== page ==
C# 11 is out now. “With each release, the community has become increasingly engaged, contributing everything from suggestions, insights, and bug reports to the entire feature implementation. This is really C# for everyone,” the announcement said.

Some of the highlight updates in the new release include:

UTF-8 String Literals

By default, C# strings are hardcoded as UTF-16, while the prevailing string encoding on the Internet is UTF-8.To minimize conversion hassle and performance overhead, it is now possible to simply append au8suffix to immediately convert them to UTF-8:

var u8 = "This is a UTF-8 string!"u8;

UTF-8 string literals just return you a block of bytes — starting withReadOnlySpan<byte>form. For those scenarios that require UTF-8 encoding, this may be more useful than some specialized new UTF-8 string type.

Read the documentation on UTF-8 string literals.

Raw string literals

Starting with C# 11, it is easier to create multi-line strings using raw string literals, or any character that requires an escape sequence. Raw string literals do not need to use escape sequences. You can write the string, including the space format, and how you want the string to appear in the output. Raw string literals:

  • start with a sequence of at least three double-quote characters (""") at the beginning and end. Sequences of more than three consecutive characters can be used to start and end to support string literals that contain three (or more) repeating quote characters.
  • Single-line raw string literals require the opening and closing quote characters to be on the same line.
  • Multi-line raw string literals require the opening and closing quote characters to be on separate lines.
  • In a multi-line raw string literal, any spaces to the left of the closing quote are removed.

Raw string literals are separated by at least three double quotes:

var raw1 = """This\is\all "content"!""";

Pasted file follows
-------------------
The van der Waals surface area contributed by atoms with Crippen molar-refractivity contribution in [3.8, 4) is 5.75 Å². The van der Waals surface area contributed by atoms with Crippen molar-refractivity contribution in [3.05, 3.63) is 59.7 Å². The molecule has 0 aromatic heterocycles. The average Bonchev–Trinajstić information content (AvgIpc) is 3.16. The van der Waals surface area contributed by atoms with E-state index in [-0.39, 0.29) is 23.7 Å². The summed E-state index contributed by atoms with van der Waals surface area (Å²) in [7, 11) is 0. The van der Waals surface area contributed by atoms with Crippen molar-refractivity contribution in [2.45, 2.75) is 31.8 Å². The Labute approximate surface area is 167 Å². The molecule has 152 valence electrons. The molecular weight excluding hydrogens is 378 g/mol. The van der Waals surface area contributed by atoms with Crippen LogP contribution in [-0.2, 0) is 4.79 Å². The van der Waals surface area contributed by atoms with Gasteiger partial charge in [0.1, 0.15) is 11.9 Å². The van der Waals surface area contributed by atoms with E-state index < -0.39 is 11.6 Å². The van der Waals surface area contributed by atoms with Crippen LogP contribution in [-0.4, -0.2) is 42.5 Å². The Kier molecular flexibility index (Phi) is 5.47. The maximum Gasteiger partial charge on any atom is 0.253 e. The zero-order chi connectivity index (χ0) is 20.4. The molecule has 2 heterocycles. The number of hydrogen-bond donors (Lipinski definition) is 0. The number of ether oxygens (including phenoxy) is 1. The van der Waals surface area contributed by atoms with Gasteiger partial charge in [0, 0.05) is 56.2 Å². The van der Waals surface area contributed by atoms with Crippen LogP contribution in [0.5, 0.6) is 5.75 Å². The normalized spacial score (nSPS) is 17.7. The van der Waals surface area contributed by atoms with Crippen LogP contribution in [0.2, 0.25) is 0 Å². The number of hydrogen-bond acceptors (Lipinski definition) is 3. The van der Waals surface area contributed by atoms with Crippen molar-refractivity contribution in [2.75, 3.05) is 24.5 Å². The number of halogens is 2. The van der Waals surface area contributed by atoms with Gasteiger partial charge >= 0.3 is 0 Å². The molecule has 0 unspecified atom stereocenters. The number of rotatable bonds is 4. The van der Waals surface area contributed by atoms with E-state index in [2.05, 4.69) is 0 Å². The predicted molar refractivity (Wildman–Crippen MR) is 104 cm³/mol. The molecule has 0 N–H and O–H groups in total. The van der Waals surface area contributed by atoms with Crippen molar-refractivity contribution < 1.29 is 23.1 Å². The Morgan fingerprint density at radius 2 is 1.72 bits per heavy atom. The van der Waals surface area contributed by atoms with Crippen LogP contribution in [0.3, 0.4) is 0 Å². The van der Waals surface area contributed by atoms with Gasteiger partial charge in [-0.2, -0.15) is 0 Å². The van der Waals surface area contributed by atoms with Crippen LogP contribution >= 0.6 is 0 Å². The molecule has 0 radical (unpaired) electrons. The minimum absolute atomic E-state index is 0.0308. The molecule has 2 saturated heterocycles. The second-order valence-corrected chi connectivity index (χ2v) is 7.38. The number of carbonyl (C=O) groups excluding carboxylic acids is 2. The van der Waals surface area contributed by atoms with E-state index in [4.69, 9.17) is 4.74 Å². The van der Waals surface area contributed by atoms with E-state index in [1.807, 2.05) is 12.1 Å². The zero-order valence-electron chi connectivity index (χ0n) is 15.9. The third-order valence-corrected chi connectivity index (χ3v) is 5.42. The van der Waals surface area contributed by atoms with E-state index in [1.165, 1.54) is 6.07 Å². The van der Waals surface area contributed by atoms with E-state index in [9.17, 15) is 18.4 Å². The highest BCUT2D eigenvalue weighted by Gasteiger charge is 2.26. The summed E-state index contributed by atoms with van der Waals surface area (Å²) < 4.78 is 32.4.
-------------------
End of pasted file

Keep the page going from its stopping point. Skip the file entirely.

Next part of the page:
This prints:

This\is\all "content"!

If you need three or more"s becomes part of your content, just inexternaluse more"s. The beginning and end must match.

var raw2 = """""I can do ", "", """ or even """" double quotes!""""";

This makes it very easy to paste, maintain, and read at a glance what the text contains.

Multiline raw string literals can also truncate leading whitespace: the position of the trailing quote determines where the whitespace begins to be included in the output:

var raw3 = """
    <element attr="content">
        This line is indented by 4 spaces.
//  ^white space left of here is removed

Since there are four spaces to the left of the closing quote, four spaces are removed from the beginning of each line of content, resulting in the following output:

<element attr="content">
    This line is indented by 4 spaces.

also,Raw string literals returnInterpolation is supported, read more about it in the documentation.

abstract static members

Support for static virtual members in interfaces was released in C# 11 and is in preview in C# 10. With it, you can now define a very simple mathematical interface:

public interface IMonoid<TSelf> where TSelf : IMonoid<TSelf>
    public static abstract TSelf operator +(TSelf a, TSelf b);
    public static abstract TSelf Zero { get; }

Anyone can now do this by providing an implementation for the two static members and putting themselves asTSelfType parameters are passed to implement this interface:

public struct MyInt : IMonoid<MyInt>
    int value;
    public MyInt(int i) => value = i;
    public static MyInt operator +(MyInt a, MyInt b) => new MyInt(a.value + b.value);
    public static MyInt Zero => new MyInt(0);

Importantly, how do you use these abstract operations? How do you call a virtual member when there is no instance to call? The answer is via generics:

T AddAll<T>(params T[] elements) where T : IMonoid<T>
    T result = T.Zero;
    foreach (var element in elements)
        result += element;
    return result;

type parameterTbyIMonoid<T>interface constraints, which make static virtual members of the interfaceZeroand+allowableTcalled on itself.

Now we can use someMyIntto call the generic method, while+andZeroThe correct implementation is passed in via the type parameter:

MyInt sum = AddAll<MyInt>(new MyInt(3), new MyInt(4), new MyInt(5));